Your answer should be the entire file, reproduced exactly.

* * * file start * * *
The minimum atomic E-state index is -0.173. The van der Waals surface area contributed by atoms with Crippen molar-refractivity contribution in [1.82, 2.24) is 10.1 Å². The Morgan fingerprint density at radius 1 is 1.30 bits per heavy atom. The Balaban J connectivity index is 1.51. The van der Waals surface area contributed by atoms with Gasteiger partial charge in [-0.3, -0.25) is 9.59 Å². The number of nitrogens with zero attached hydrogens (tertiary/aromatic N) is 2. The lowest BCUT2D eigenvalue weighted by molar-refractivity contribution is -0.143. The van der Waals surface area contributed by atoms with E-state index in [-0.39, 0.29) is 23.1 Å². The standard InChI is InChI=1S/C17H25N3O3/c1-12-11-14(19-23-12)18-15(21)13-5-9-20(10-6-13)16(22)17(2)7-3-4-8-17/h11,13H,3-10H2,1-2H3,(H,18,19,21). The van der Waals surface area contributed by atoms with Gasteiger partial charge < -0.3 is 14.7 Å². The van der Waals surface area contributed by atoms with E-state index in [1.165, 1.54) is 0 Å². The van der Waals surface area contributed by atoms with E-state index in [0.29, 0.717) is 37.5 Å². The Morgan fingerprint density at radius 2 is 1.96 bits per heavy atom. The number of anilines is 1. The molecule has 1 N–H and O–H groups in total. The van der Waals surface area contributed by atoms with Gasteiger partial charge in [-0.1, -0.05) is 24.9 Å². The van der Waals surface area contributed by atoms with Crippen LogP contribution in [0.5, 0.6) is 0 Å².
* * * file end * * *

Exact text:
The minimum atomic E-state index is -0.173. The van der Waals surface area contributed by atoms with Crippen molar-refractivity contribution in [1.82, 2.24) is 10.1 Å². The Morgan fingerprint density at radius 1 is 1.30 bits per heavy atom. The Balaban J connectivity index is 1.51. The van der Waals surface area contributed by atoms with Gasteiger partial charge in [-0.3, -0.25) is 9.59 Å². The number of nitrogens with zero attached hydrogens (tertiary/aromatic N) is 2. The lowest BCUT2D eigenvalue weighted by molar-refractivity contribution is -0.143. The van der Waals surface area contributed by atoms with E-state index in [-0.39, 0.29) is 23.1 Å². The standard InChI is InChI=1S/C17H25N3O3/c1-12-11-14(19-23-12)18-15(21)13-5-9-20(10-6-13)16(22)17(2)7-3-4-8-17/h11,13H,3-10H2,1-2H3,(H,18,19,21). The van der Waals surface area contributed by atoms with Gasteiger partial charge < -0.3 is 14.7 Å². The van der Waals surface area contributed by atoms with E-state index in [1.165, 1.54) is 0 Å². The van der Waals surface area contributed by atoms with E-state index in [0.29, 0.717) is 37.5 Å². The Morgan fingerprint density at radius 2 is 1.96 bits per heavy atom. The number of anilines is 1. The molecule has 1 N–H and O–H groups in total. The van der Waals surface area contributed by atoms with Gasteiger partial charge in [-0.1, -0.05) is 24.9 Å². The van der Waals surface area contributed by atoms with Crippen LogP contribution in [0.5, 0.6) is 0 Å².